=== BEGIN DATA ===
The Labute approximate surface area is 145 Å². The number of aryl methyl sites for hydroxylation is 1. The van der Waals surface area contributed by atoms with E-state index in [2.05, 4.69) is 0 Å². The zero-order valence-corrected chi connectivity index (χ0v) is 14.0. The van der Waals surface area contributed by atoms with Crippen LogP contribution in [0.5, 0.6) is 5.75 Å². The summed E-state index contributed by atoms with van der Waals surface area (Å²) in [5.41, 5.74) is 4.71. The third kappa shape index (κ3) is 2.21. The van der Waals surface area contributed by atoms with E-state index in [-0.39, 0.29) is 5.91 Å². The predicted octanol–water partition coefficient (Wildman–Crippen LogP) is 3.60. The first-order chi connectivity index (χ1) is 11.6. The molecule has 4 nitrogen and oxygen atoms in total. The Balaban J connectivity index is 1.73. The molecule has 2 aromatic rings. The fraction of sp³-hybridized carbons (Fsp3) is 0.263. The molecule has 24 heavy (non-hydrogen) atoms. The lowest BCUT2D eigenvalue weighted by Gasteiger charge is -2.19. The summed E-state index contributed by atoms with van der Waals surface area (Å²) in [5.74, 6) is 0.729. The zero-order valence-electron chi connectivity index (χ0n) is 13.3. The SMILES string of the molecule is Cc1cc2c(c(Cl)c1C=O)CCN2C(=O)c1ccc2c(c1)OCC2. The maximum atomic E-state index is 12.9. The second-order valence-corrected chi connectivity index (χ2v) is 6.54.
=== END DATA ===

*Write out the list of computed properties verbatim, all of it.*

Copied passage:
The Labute approximate surface area is 145 Å². The number of aryl methyl sites for hydroxylation is 1. The van der Waals surface area contributed by atoms with E-state index in [2.05, 4.69) is 0 Å². The zero-order valence-corrected chi connectivity index (χ0v) is 14.0. The van der Waals surface area contributed by atoms with Crippen LogP contribution in [0.5, 0.6) is 5.75 Å². The summed E-state index contributed by atoms with van der Waals surface area (Å²) in [5.41, 5.74) is 4.71. The third kappa shape index (κ3) is 2.21. The van der Waals surface area contributed by atoms with E-state index in [-0.39, 0.29) is 5.91 Å². The predicted octanol–water partition coefficient (Wildman–Crippen LogP) is 3.60. The first-order chi connectivity index (χ1) is 11.6. The molecule has 4 nitrogen and oxygen atoms in total. The Balaban J connectivity index is 1.73. The molecule has 2 aromatic rings. The fraction of sp³-hybridized carbons (Fsp3) is 0.263. The molecule has 24 heavy (non-hydrogen) atoms. The lowest BCUT2D eigenvalue weighted by Gasteiger charge is -2.19. The summed E-state index contributed by atoms with van der Waals surface area (Å²) in [5.74, 6) is 0.729. The zero-order valence-electron chi connectivity index (χ0n) is 13.3. The SMILES string of the molecule is Cc1cc2c(c(Cl)c1C=O)CCN2C(=O)c1ccc2c(c1)OCC2. The maximum atomic E-state index is 12.9. The second-order valence-corrected chi connectivity index (χ2v) is 6.54.